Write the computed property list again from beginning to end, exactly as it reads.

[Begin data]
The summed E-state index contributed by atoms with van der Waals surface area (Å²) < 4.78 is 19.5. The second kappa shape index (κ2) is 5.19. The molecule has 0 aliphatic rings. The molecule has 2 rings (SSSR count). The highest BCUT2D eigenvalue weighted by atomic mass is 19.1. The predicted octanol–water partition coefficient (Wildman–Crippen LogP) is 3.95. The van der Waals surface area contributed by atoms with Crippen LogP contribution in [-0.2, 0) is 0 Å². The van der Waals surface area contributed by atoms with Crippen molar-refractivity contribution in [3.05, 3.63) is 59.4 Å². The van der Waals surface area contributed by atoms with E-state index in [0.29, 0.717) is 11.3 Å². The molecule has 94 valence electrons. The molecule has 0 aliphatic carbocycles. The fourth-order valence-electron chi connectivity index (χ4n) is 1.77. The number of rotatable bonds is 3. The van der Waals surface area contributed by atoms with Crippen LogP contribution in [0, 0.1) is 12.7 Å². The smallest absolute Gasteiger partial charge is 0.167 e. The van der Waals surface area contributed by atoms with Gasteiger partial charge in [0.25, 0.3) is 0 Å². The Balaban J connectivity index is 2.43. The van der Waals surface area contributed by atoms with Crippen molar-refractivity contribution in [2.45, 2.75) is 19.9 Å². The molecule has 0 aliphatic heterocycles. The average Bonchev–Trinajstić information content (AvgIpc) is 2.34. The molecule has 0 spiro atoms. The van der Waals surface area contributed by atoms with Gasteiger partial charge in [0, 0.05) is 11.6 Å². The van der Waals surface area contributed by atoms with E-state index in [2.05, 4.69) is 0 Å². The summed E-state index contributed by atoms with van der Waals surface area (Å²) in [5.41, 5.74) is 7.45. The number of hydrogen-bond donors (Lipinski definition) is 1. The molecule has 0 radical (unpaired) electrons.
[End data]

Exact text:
The summed E-state index contributed by atoms with van der Waals surface area (Å²) < 4.78 is 19.5. The second kappa shape index (κ2) is 5.19. The molecule has 0 aliphatic rings. The molecule has 2 rings (SSSR count). The highest BCUT2D eigenvalue weighted by atomic mass is 19.1. The predicted octanol–water partition coefficient (Wildman–Crippen LogP) is 3.95. The van der Waals surface area contributed by atoms with Crippen LogP contribution in [-0.2, 0) is 0 Å². The van der Waals surface area contributed by atoms with Crippen molar-refractivity contribution in [3.05, 3.63) is 59.4 Å². The van der Waals surface area contributed by atoms with E-state index in [0.29, 0.717) is 11.3 Å². The molecule has 94 valence electrons. The molecule has 0 aliphatic carbocycles. The fourth-order valence-electron chi connectivity index (χ4n) is 1.77. The number of rotatable bonds is 3. The van der Waals surface area contributed by atoms with Crippen LogP contribution in [0, 0.1) is 12.7 Å². The smallest absolute Gasteiger partial charge is 0.167 e. The van der Waals surface area contributed by atoms with Gasteiger partial charge in [0.25, 0.3) is 0 Å². The Balaban J connectivity index is 2.43. The van der Waals surface area contributed by atoms with Crippen molar-refractivity contribution in [2.45, 2.75) is 19.9 Å². The molecule has 0 aliphatic heterocycles. The average Bonchev–Trinajstić information content (AvgIpc) is 2.34. The molecule has 0 spiro atoms. The van der Waals surface area contributed by atoms with Gasteiger partial charge in [0, 0.05) is 11.6 Å². The van der Waals surface area contributed by atoms with E-state index in [2.05, 4.69) is 0 Å². The summed E-state index contributed by atoms with van der Waals surface area (Å²) in [5.41, 5.74) is 7.45. The number of hydrogen-bond donors (Lipinski definition) is 1. The molecule has 0 radical (unpaired) electrons.